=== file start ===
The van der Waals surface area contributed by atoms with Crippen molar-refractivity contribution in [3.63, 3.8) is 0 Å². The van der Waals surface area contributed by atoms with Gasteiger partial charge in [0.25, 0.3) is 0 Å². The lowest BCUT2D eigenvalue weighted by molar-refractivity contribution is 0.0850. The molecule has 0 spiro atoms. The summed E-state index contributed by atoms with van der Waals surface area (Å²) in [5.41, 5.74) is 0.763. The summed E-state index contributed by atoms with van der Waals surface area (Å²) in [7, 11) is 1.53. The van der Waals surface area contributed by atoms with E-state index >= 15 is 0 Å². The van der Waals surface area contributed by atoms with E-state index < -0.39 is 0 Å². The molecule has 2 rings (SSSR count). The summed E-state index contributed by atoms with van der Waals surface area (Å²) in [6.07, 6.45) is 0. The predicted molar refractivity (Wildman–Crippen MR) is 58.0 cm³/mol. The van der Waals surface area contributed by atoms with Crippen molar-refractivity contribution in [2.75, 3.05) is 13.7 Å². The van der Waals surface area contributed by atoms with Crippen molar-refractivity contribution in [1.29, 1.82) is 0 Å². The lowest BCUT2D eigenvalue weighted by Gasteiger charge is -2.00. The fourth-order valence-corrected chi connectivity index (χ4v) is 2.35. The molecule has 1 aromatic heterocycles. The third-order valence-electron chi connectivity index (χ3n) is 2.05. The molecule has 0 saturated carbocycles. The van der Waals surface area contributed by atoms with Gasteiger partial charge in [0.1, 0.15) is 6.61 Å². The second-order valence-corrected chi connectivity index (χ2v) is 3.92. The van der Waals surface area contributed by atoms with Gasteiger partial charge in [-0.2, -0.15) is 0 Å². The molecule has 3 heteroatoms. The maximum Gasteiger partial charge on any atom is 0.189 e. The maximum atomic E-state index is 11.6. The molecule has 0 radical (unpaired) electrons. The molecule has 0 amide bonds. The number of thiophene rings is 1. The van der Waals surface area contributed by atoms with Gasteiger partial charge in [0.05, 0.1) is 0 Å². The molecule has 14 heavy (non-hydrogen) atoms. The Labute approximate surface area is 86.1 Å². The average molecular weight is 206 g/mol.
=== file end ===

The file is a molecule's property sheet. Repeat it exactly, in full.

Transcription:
The van der Waals surface area contributed by atoms with Crippen molar-refractivity contribution in [3.63, 3.8) is 0 Å². The van der Waals surface area contributed by atoms with Gasteiger partial charge in [0.25, 0.3) is 0 Å². The lowest BCUT2D eigenvalue weighted by molar-refractivity contribution is 0.0850. The molecule has 0 spiro atoms. The summed E-state index contributed by atoms with van der Waals surface area (Å²) in [5.41, 5.74) is 0.763. The summed E-state index contributed by atoms with van der Waals surface area (Å²) in [7, 11) is 1.53. The van der Waals surface area contributed by atoms with E-state index >= 15 is 0 Å². The van der Waals surface area contributed by atoms with E-state index < -0.39 is 0 Å². The molecule has 2 rings (SSSR count). The summed E-state index contributed by atoms with van der Waals surface area (Å²) in [6.07, 6.45) is 0. The predicted molar refractivity (Wildman–Crippen MR) is 58.0 cm³/mol. The van der Waals surface area contributed by atoms with Crippen molar-refractivity contribution in [2.75, 3.05) is 13.7 Å². The van der Waals surface area contributed by atoms with Crippen molar-refractivity contribution in [1.29, 1.82) is 0 Å². The lowest BCUT2D eigenvalue weighted by Gasteiger charge is -2.00. The fourth-order valence-corrected chi connectivity index (χ4v) is 2.35. The molecule has 1 aromatic heterocycles. The third-order valence-electron chi connectivity index (χ3n) is 2.05. The molecule has 0 saturated carbocycles. The van der Waals surface area contributed by atoms with Gasteiger partial charge in [0.1, 0.15) is 6.61 Å². The second-order valence-corrected chi connectivity index (χ2v) is 3.92. The van der Waals surface area contributed by atoms with Gasteiger partial charge in [-0.2, -0.15) is 0 Å². The molecule has 3 heteroatoms. The maximum Gasteiger partial charge on any atom is 0.189 e. The maximum atomic E-state index is 11.6. The molecule has 0 radical (unpaired) electrons. The molecule has 0 amide bonds. The number of thiophene rings is 1. The van der Waals surface area contributed by atoms with Gasteiger partial charge in [0.05, 0.1) is 0 Å². The molecule has 14 heavy (non-hydrogen) atoms. The Labute approximate surface area is 86.1 Å². The average molecular weight is 206 g/mol.